Dice the meat in small chunks, but not too small. Yes, you could save yourself some work and use ground beef, but that's just plain wrong. Knife-cut meat is a lot better than the little pieces of ground beef, any Argentine worth his salt will only resort to ground beef in an emergency. True empanadas use hand cut meat, and that's all there's to it. And yes, I do take my meat seriously.
Heat up a pan, melt some lard (a big spoonful) and fry the peppers and onions (not the green onions!). When the onions are beginning to look a bit transparent throw in the meat and cook it. Add the cumin, paprika, salt pepper and whatever other spices you like (cumin is of paramount importance, that's the only one you shouldn't change), add some chile peppers if you like your empanadas hot and spicy.
The key to great empanadas is juiciness, a dry filling leads to substandard empanadas, and we can't allow that. The trick is using a bouillon cube, just dissolve it in a small pot full of water. After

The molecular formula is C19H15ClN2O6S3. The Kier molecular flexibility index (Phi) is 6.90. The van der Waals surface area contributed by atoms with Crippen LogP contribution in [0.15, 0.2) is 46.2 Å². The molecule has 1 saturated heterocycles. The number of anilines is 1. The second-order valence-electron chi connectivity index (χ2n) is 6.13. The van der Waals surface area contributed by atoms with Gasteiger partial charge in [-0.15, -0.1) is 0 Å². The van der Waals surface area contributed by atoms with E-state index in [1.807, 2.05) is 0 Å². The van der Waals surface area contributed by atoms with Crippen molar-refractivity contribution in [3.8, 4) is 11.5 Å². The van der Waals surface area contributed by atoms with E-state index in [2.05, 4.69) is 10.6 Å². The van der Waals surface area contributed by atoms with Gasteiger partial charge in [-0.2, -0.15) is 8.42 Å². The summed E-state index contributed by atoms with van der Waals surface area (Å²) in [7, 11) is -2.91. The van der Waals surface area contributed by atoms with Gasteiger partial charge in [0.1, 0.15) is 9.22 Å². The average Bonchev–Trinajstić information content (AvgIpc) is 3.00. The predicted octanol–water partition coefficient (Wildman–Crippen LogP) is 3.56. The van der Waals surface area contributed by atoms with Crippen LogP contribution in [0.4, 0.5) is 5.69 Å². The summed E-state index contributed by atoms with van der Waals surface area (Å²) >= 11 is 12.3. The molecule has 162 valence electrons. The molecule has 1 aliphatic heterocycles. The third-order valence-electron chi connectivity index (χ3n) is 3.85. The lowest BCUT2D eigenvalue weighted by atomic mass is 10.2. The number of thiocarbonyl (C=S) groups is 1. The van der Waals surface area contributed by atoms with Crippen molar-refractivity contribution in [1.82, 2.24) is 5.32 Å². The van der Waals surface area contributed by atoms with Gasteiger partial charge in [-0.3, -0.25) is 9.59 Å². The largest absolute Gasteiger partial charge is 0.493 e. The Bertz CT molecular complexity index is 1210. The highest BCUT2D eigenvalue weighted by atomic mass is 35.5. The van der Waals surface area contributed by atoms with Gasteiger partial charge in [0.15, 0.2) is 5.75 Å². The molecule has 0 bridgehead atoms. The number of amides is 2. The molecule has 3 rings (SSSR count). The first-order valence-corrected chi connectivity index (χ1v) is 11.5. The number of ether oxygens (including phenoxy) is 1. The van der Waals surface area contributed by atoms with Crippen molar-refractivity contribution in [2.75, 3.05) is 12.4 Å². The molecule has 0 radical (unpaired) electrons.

you’re done cooking the meat, add a few spoonfuls of bouillon to the mix to keep it nice and juicy, don't worry about putting too much broth in there. It goes without saying that you should use beef bouillon.
Once everything is cooked add the green onions, eggs, potatoes and olives. Meat should be the main ingredient, but you have to make sure that if you take a scoop of stuffing you'll get at least a little of each of the ingredients. Remember not to chop things to finely, or you'll end up with a paste instead of a nice chunky empanada filling.
Wrapping it up
Let the filling cool down, put it in the fridge and go read a book or something. You can even prepare the filling the day before, this gives the meat and potatoes lots of time to suck in the flavours from all the spices. Don't try to use hot filling, it makes closing the empanadas a messy business, trust me it's another tip from my granny.
If you're using La Salteña empanada disks, wisely following your teacher's advice, you'll notice that one side of the disk has a little flour on it and the other looks a bit glossy (the glossy side is
covered by a plastic film that keeps the disks separate). You want to put the filling on the glossy side of the disk (which is a bit sticky) and hold the other side (which won't stick) on the palm of your hand.